- You cry easily at commercials
- You have friends who talk more than you do
- You prefer e-mails to phone calls
- You think small talk is shallow
- You keep your stories short so you won’t waste people’s time
- You prefer to study alone rather than with a group
- You get personal on social media
- You can’t scrapbook with a group
- You’ve been told you’re too sensitive
- You blush easily
- You leave a party with less energy than you arrived with
- You become speechless over a piece of art or a poem or a song
- You’re never labeled a “people person” despite having strong friendships
- You have fewer hobbies but you stick with them
- You hate scary movies
- You can be too tired to talk
What I learned in Quiet:
American culture encourages extroversion whereas many eastern cultures respect introversion. (The tipping point for extroversion in America was around 1900; prior to that our culture emphasized the importance of virtuous qualities over having a “good personality.”)
Introversion is not about shyness.
It’s not about levels of self-confidence.
It’s not about IQ.
It’s not about whether you like people or not.
It’s not about the ability to carry on a conversation.
Though these qualities—either negative or positive—are often attached to popular definitions of introversion/extroversion, there is no scientific evidence correlating them to either introverts or extroverts.
What is introversion about?
It is about how much stimulation you need to function well.
For introverts, less is more because they’re more sensitive to stimulation than extroverts. Introverts tend to process the world more deeply, thinking and feeling more thoroughly about what they notice.
In infancy, introverts are high-reactive babies, typically very sensitive to their environments. Low-reactive babies are often extroverts; it takes more stimulation before their nervous systems are overloaded.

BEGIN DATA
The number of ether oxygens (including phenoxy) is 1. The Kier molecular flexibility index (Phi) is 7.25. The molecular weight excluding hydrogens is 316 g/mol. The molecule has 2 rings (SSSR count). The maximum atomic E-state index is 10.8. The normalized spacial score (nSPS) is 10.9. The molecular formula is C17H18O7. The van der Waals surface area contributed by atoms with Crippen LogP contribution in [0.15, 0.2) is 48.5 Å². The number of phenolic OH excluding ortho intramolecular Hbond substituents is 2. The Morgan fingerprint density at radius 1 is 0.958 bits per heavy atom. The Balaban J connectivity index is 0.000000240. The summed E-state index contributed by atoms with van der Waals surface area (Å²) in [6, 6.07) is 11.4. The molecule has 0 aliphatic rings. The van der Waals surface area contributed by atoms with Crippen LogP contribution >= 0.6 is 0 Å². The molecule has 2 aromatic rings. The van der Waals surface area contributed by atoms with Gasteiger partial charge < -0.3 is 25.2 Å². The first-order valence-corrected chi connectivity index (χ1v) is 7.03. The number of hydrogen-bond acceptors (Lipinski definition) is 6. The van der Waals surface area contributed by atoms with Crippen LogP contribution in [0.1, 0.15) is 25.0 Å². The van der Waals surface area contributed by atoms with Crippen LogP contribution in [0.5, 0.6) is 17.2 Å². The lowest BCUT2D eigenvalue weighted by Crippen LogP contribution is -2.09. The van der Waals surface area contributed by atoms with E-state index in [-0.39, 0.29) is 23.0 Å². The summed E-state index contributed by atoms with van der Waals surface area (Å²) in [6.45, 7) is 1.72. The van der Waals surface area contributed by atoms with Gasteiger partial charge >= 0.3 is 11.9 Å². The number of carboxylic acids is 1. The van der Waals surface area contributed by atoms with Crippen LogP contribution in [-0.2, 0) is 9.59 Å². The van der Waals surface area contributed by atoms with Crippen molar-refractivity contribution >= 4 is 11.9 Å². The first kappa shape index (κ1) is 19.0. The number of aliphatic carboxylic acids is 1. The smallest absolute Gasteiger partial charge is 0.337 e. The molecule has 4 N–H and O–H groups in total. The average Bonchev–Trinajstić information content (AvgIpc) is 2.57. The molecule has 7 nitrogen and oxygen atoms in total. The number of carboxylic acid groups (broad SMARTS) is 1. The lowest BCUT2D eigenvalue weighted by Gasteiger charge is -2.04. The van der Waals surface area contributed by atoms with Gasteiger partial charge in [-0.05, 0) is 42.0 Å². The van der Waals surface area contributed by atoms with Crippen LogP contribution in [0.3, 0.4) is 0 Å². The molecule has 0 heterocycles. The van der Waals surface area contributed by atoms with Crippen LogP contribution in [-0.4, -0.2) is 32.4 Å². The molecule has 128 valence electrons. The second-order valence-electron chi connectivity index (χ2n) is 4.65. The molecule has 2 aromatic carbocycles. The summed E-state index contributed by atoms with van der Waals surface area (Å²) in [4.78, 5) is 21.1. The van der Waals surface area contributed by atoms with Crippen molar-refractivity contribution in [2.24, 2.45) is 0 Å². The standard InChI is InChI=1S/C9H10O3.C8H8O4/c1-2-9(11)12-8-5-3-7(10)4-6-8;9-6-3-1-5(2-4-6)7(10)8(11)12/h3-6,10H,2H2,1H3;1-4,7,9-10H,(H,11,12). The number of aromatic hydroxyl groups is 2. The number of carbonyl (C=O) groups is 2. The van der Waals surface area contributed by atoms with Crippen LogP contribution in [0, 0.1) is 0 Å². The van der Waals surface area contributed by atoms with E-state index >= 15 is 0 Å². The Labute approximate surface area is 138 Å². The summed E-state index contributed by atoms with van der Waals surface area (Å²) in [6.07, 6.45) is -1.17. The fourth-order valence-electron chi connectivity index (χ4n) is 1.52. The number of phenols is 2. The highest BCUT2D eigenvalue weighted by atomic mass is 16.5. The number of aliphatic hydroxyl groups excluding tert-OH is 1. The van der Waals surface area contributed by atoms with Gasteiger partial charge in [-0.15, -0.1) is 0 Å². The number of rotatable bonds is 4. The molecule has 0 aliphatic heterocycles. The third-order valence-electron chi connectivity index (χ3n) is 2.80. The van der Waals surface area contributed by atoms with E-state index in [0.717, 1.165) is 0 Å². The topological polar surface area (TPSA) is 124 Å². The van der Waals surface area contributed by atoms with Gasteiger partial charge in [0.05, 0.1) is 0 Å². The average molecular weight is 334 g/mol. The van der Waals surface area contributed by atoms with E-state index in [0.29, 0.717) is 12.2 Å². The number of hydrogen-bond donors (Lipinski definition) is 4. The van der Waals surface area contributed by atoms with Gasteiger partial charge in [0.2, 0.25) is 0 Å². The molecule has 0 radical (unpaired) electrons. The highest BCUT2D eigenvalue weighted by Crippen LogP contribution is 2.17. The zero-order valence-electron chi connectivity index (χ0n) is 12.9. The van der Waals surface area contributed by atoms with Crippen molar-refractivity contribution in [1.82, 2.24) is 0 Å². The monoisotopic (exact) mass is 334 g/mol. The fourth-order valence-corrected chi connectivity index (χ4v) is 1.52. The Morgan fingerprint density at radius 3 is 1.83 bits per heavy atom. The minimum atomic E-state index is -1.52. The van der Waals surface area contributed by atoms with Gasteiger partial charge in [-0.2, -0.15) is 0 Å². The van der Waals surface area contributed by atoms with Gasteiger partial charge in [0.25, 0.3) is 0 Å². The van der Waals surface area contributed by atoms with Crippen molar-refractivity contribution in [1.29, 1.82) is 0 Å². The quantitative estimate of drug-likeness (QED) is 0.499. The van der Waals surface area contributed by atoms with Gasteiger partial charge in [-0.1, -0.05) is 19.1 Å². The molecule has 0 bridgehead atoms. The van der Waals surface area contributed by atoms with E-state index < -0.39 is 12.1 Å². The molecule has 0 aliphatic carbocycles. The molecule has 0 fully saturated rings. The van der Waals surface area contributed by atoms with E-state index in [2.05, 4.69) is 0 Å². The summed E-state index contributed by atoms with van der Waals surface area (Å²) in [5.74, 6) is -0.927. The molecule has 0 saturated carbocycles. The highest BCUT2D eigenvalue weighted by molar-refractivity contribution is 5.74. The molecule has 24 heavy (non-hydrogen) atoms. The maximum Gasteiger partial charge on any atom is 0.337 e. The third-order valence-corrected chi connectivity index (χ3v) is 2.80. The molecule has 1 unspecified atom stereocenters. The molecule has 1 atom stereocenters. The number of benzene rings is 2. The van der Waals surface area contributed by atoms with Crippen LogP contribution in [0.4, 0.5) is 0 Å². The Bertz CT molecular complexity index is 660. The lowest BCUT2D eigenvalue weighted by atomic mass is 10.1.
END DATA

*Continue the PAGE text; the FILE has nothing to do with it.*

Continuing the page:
The upside for introverts is they are more empathetic and cooperative. Kind and conscientious.
They have thinner boundaries, able to empathize and focus on personal problems of others instead of considering them too heavy for conversation.
They have greater powers of alertness, seeing extra nuances in everyday experiences.
The downside is they may react to stress with more depression and anxiety (and yes, sometimes shyness) than an extrovert.
They can feel more guilt because of their heightened sensitivity to all experiences—positive or negative.
They are also more easily disturbed by cruelty and irresponsibility.
Introverts are geared to inspect. They think more and act slower.
Extroverts are geared to respond. They think less and act faster.
Should either try to change? No, except when it’s temporarily appropriate to do so. Otherwise, stay true to yourself.
If you’re an introvert, learn to use it to your advantage. If you’re an extrovert, strengthen those skills. Walk alongside your opposite to complement each other, not compete. Each has much to offer the other.
Who should read this book?
Teachers, managers, artists, engineers, students, mothers, fathers, church staff, loud people, quiet people, spouses, singles, women, men (have I left anybody out?).
I highly recommend this book. Granted, I am an introvert so I appreciate the confirmation of worth in introversion, not just in spite of it.
But whatever your temperament, we all have much to gain by better understanding and valuing each other. God uses all types.
Learn your type and let Him use you.
* * *
Are you an introvert or an extrovert?
(And out of curiosity, are you married to the same or the opposite?
My thanks to Edelweiss for the review copy of this book.